Researchers further found that while only 2 percent of employees share a company’s social content, they’re responsible for a full 20 percent of its overall social engagement. Unique employee voices can define a brand far more than a generic ad ever could. Given that a full 86 percent of millennials believe that user-generated content indicates a brand’s quality, it’s fair to assume that content will continue to be important.

Alykhan Rehmatullah, co-founder and CEO of content engine Altru Labs, helps businesses highlight real employers and empower them to make video-based content. “Team perspectives are the most effective method of storytelling,” Rehmatullah explains. “Employees collectively put out a veritable goldmine of positive, company-forward content on their social media channels every day. Right now, that content is an underutilized resource, but it doesn’t have to be.”

Capitalizing on Authentic Viewpoints

Rehmatullah believes that if businesses want a hiring edge over their competition, they need to take advantage of in-house resources. Rather than rely on actors and scripted lines, they should put real employees in front of the camera and encourage them to share their firsthand experiences.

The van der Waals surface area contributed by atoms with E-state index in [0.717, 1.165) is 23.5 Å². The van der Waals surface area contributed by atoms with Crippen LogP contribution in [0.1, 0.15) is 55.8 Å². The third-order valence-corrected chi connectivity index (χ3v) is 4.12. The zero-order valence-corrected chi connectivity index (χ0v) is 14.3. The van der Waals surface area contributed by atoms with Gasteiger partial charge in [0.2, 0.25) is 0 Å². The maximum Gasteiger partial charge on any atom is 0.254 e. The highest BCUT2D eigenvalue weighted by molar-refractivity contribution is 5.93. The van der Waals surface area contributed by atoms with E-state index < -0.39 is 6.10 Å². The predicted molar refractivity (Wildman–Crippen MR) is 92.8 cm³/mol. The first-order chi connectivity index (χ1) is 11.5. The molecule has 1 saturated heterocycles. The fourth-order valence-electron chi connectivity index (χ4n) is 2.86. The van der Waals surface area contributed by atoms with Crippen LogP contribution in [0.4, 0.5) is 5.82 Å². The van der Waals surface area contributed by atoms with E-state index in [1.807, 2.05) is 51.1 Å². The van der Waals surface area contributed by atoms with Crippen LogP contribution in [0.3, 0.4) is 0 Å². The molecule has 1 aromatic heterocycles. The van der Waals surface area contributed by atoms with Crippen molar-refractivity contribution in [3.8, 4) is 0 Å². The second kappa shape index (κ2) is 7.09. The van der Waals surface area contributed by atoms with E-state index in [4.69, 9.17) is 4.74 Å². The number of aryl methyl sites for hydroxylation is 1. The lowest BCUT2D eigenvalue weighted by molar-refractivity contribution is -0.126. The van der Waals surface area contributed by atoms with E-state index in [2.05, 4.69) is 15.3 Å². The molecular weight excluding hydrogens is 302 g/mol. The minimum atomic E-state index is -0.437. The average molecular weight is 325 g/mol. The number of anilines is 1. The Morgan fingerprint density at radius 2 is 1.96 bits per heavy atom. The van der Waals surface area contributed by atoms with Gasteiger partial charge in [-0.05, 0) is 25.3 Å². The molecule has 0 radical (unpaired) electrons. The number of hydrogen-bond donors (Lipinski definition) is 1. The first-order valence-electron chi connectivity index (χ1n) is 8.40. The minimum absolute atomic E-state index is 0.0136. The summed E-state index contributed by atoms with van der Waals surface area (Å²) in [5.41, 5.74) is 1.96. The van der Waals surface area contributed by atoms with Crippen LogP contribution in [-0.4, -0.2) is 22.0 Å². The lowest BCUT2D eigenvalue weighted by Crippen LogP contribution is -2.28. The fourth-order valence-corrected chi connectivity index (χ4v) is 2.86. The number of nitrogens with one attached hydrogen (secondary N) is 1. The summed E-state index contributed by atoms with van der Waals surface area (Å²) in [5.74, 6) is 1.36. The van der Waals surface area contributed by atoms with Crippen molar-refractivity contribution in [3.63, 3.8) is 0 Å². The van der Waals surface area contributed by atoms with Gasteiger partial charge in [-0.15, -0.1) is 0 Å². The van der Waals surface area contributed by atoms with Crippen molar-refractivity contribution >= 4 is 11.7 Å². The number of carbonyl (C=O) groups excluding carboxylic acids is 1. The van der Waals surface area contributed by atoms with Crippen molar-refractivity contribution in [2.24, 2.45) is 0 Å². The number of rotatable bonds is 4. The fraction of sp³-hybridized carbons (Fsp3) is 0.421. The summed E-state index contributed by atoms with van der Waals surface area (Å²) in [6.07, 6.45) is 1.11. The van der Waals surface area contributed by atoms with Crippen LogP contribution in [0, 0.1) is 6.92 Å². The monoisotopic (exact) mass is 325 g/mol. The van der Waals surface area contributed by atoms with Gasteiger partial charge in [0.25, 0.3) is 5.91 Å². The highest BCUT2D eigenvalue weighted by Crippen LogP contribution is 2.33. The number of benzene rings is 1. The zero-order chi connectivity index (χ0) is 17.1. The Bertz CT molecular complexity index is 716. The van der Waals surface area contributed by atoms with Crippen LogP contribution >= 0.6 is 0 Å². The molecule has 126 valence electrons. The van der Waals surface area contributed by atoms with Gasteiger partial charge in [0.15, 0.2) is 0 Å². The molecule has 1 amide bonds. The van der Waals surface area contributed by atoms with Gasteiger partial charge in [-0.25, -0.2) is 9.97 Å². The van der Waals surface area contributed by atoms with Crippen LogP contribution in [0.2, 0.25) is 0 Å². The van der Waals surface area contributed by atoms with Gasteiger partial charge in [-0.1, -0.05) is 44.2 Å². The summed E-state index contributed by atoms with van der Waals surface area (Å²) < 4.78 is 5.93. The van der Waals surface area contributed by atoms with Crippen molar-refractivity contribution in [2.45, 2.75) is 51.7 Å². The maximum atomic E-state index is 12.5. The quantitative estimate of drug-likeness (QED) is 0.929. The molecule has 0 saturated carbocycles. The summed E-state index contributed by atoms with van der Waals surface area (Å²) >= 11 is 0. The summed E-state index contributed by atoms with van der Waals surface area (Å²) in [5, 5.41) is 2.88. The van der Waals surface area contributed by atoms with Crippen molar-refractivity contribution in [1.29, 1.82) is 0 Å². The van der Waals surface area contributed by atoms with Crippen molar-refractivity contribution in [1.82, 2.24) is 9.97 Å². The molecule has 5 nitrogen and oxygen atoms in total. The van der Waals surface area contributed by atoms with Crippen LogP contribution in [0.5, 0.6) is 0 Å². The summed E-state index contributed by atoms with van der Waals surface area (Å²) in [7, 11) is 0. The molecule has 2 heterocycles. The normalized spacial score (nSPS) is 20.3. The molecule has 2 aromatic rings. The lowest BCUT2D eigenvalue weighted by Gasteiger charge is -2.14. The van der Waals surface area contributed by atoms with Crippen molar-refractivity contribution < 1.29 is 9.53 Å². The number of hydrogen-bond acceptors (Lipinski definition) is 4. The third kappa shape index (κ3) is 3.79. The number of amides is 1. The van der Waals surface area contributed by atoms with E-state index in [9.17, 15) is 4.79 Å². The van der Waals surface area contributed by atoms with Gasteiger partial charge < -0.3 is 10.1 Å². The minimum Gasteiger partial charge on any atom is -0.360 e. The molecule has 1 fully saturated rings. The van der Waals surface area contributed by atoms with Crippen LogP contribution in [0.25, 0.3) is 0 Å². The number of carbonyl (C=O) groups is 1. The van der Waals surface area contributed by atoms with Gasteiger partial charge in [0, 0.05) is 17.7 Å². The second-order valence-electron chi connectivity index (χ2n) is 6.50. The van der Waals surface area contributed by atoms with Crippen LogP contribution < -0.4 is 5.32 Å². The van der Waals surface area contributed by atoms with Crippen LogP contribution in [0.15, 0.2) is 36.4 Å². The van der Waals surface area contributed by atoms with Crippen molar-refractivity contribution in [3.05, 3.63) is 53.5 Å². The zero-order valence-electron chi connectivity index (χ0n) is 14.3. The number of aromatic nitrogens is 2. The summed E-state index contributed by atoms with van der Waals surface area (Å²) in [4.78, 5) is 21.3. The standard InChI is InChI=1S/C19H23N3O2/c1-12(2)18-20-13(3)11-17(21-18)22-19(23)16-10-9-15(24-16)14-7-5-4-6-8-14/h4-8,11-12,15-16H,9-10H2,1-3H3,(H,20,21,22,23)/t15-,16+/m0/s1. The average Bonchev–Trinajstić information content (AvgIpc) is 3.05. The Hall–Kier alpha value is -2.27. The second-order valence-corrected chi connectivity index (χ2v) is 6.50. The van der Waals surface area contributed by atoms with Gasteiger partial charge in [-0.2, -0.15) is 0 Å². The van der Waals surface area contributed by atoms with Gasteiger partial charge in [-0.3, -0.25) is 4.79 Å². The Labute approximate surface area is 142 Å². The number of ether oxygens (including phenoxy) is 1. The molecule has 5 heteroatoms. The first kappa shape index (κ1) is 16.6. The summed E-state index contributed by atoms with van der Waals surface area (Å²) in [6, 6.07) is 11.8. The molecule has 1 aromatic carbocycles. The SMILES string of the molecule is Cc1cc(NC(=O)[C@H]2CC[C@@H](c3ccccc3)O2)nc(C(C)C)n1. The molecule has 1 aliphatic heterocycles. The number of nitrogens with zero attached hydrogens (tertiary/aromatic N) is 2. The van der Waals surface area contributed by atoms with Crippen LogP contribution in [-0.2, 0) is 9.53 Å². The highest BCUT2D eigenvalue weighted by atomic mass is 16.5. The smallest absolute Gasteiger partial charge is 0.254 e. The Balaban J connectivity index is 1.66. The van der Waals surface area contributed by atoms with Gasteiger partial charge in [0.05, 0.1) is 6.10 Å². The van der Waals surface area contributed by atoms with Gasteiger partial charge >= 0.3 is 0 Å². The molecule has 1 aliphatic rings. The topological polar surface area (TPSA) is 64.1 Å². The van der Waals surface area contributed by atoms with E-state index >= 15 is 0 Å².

Since the company’s founding in 2017, Altru has developed partnerships with several high-profile companies, including L’Oréal, Dell, and Unilever. At the close of 2018, it raised $1.3 million in funding. Rehmatullah says that Altru Labs is providing an optimized, business-friendly vehicle for what employees are already doing. “People have these selfless conversations all the time,” he says. “How often have you taken a few minutes out of your day to help a friend or sibling prepare for an interview?”

Utilizing a video framework allows businesses to formalize and expand the advising process, cultivating interest in people who may not otherwise have felt comfortable moving forward. And those videos can cover a variety of topics, from what the full hiring timeline looks like to what types of opportunities await employees in a specific department. The goal is to capitalize on employees’ knowledge and speak directly to candidates’ hopes, concerns, and fears.